Most of them have a maximum validity of 90 days but can sometimes be issued for shorter durations. You should perhaps have a tentative plan on when you want to enter and leave a country. You can be flexible on what you do inside. Some of these countries also have the requirement that you should use the visa (first entry) within 90 days of issuance so that’s something to keep in mind. I think that’s a lot of countries for 4 months so unless you’re flying a lot, or moving every day, it’s a very challenging plan! These are all very big countries!!

          With 4 months you shouldn’t run into any validity issues but you can make a plan and get visas issued accordingly. Shouldn’t be a problem. Just make sure you enter the last country within 90 days of visa issuance.

          • Bharathi D R Says

            Since Chile and Argentina are at the fag-end our current plan, and since the VISA validity will be for 90 days from the date of issue, we feel it would be difficult to get into the last country within 90 days, so are thinking of getting our Chile and Argentina Visa in Brazil. What would you suggest? And out of the 3 countries – Brazil, Peru and Bolivia where can we take the Chile and Argentina VISA?

          • Ashray Says

            I suggest that you take the visa in advance as getting a visa on the road can be quite stressful. Some consulates might agree to process your visa on the road but as you can tell, if you’ve read this article (and others), it can be quite a hassle. Chile should be the easiest to process while traveling but there are no guarantees. If you can obtain prior approval that you can indeed process your visas at the consulates abroad, that’d be best.

  • Bharathi Says

    Just for an update called up the Peruvian embassy in New Delhi twice and they confirmed the VISA is valid for a year and no restriction that one should enter the country in 90 days and the VISA would be multiple-entry for the number of days asked for in the application.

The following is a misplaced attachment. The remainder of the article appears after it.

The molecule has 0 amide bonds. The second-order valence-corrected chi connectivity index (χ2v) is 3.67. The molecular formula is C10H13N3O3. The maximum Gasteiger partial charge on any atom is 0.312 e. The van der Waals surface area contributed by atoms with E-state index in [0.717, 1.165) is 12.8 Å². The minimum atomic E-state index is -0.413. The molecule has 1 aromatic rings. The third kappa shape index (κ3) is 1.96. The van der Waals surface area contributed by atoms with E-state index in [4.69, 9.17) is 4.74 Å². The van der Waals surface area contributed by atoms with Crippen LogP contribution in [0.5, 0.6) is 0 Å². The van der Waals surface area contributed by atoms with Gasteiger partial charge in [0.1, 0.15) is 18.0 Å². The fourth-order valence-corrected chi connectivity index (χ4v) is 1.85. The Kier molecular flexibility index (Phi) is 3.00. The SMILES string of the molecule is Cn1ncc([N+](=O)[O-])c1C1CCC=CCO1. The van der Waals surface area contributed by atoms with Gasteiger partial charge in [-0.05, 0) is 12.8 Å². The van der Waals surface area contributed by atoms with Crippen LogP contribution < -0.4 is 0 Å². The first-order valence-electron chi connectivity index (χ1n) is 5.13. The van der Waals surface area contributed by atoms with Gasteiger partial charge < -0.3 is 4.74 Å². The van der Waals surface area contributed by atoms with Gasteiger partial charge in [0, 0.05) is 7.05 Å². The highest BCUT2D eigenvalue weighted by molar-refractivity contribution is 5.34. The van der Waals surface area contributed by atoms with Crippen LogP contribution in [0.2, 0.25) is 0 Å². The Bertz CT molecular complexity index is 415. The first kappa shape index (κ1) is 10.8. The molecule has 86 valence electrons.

One more question – I was checking out the flight rates between the countries and they seem to be prohibitively expensive. Any advice on travel between countries by road? Also, it is possible that my friend may not make it. So what advice would you give to a solo-female traveler in South America?

  • lisa Says

    My brother who is an Indian citizen is visiting the US on a 10 year tourist visa. Can he apply for a tourist visa to Peru from the USA or does he have to do that from India? Any help is greatly appreciated!!!!

  • Kay Says

    I want to go to Peru with my parents who are Indian citizens. I live in US and our plan is for them to visit me, and get the peruvian visa in US. Do you know if they can apply for Peruvian visa while visiting US on the tourist visa? Thank you!

    • Ashray Says

      Hi Kay,
      It might be possible for them to apply in the US while on a tourist visa but this is at the discretion of the Peruvian consulate. As you can see, I had quite a bit of trouble in Latin America. It’s quite uncomplicated to apply for a Peruvian visa in your country of residence so I’d highly recommend that. My complication arose because you must use most of their visas within 90 days of issuance and that wouldn’t have been possible for me. Hope this makes sense :)

      Do please let me know if you have any questions. Good luck!

  • Bharathi Says

    Hey guys,
    Finally in Latin America… Started with the first leg of our journey and in Brazil right now ..! Already having trouble with our Brazil visa. The consulate is now telling us that the Visa is valid only for 90 days from the date of first entry. We had confirmed with them many times when we were in India for the same. We have our return tickets from Sao Paulo on December 4th ( we used the actual flight tickets to get our Visa!)
    Anyway my question is about Uruguay. Have you guys visited the country? If so what places in Uruguay do you recommend? And where did you get the Visa from?!